Given even just one state of consciousness, we can already discern a purpose-directed and aim-oriented dimension of the state, and this dimension could be called a person or self (Newton 1996; Wider 1997). Evidence that motivational and affective processes are necessary for conscious cognitive processes (as opposed to nonconscious information processing) has been mounting in recent years. For example, it is well known that the afferent brain areas (those which receive stimulation from external sources) -- such as the "sensory area" of the occipital lobe and the V4 visual area -- can be completely activated, in just the way they are in a perception, but with no perceptual consciousness of the object occurring (Luria 1980; Posner and Rothbart 1992). Consciousness occurs only when the efferent system, beginning with the emotional midbrain/limbic area, prompts the frontal lobe to start looking for environmental items which might be of interest to the organism, in light of its emotional-motivational purposes, and activates neurotransmitters to catalyze the corticothalamic loops needed to enhance important signals and direct either voluntary or involuntary attention to them (Ellis and Newton 1998a, 1998b).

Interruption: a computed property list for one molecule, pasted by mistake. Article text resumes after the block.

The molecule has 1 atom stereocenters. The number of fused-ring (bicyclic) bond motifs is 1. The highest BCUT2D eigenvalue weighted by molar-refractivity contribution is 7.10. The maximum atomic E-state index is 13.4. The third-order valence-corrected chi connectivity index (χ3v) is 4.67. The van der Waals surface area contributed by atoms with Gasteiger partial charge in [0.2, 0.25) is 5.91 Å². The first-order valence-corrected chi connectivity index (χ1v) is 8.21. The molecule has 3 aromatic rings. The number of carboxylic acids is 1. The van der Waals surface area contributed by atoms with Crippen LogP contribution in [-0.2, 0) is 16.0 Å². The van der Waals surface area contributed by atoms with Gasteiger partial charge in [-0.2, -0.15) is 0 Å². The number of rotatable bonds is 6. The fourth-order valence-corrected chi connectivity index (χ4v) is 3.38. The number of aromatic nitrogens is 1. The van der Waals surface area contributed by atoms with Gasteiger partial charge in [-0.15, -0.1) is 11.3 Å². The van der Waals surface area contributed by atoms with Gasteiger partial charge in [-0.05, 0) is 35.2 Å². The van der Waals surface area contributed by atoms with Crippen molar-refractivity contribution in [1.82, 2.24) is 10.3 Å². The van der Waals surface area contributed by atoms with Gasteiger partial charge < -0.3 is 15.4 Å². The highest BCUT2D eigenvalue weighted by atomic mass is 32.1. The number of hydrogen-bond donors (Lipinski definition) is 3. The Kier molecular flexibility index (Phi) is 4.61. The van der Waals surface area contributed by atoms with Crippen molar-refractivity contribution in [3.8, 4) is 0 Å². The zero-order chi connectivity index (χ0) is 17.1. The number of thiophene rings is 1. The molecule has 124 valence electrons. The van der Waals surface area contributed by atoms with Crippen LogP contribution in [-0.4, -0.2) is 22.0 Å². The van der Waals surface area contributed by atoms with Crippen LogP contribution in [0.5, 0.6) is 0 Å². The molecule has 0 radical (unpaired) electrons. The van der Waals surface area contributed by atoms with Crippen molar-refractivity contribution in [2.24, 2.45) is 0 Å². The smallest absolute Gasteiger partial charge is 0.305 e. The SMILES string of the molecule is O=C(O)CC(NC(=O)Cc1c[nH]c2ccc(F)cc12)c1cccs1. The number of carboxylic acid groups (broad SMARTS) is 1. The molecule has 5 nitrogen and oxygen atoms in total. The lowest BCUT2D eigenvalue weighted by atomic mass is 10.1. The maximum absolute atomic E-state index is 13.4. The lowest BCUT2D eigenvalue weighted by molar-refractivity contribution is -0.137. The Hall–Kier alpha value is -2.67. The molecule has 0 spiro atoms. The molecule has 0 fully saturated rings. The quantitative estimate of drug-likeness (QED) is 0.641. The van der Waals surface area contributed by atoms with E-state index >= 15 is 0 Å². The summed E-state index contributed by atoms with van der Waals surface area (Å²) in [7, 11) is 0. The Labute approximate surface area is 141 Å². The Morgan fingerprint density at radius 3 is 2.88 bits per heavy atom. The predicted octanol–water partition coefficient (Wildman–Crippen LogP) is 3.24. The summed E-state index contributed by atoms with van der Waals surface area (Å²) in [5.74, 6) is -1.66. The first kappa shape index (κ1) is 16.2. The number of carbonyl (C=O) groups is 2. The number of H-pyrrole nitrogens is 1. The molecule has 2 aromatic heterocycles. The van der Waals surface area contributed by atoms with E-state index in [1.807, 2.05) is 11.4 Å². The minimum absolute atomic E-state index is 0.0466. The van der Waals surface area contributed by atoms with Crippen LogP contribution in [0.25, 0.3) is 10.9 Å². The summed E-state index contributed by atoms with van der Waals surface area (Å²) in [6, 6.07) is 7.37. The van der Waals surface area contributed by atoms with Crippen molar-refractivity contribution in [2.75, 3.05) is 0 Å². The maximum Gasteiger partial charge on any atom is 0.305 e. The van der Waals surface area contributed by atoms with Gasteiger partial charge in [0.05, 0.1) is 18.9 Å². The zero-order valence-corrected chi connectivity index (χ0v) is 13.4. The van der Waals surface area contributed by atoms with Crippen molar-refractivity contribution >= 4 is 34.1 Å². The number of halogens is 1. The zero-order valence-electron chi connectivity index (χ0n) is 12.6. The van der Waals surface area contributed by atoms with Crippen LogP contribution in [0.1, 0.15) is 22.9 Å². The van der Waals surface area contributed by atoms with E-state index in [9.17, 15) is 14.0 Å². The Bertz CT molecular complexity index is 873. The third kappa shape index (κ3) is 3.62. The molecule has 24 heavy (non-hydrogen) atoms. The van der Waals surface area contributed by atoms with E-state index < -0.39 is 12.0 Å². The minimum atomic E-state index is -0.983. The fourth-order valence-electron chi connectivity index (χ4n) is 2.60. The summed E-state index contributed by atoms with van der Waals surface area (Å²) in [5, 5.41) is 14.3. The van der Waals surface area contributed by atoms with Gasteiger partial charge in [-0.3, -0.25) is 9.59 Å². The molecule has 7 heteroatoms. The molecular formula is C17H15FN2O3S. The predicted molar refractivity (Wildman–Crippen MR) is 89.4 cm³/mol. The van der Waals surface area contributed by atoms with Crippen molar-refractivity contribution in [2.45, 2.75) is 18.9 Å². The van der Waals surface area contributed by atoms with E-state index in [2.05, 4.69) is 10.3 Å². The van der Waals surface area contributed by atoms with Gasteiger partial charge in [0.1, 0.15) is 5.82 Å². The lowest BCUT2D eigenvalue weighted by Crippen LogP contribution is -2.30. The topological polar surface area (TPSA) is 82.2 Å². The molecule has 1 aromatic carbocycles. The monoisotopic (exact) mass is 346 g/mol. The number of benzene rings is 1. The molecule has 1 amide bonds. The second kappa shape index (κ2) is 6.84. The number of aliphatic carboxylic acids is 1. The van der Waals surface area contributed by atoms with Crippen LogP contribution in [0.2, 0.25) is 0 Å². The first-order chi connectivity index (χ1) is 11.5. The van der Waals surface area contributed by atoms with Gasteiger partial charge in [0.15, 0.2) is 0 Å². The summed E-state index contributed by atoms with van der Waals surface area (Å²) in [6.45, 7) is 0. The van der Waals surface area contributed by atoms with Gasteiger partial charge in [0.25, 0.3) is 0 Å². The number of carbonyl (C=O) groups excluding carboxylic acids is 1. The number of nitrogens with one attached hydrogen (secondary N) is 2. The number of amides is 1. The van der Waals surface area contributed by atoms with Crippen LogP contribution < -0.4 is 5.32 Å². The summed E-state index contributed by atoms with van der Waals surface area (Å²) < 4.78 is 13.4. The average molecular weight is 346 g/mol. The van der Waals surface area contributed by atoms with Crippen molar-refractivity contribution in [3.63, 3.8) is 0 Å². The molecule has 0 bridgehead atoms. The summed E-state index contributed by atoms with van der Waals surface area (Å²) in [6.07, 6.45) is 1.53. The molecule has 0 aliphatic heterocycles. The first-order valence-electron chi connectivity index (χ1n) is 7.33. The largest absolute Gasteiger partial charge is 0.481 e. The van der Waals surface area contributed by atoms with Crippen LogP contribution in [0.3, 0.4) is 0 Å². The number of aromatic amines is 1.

Thus we can conceive of the person as the self-organizing system whose motivational tendencies coordinate the pattern and direction of cognitive contents by motivating, at each moment, what is important for us to direct our attention toward. Of course, this definition would extend "personhood" far beyond human beings; we could speak of cats, dogs, or even frogs as "persons" or "selves" in this sense. (B.P. Bowne even goes so far as to define personhood in terms of value-directedness, and then conclude that all of nature is personal.) What makes something a self, in this sense, rather than just an inanimate mechanical system, is that it is purpose directed, that it acts on its environment rather than just reacting, and organizes itself in order to maintain its existence rather than merely having its organization be the result of external mechanical processes. Such a pattern actively seeks out, appropriates, and replaces the material substrata needed to maintain the overall pattern into the future.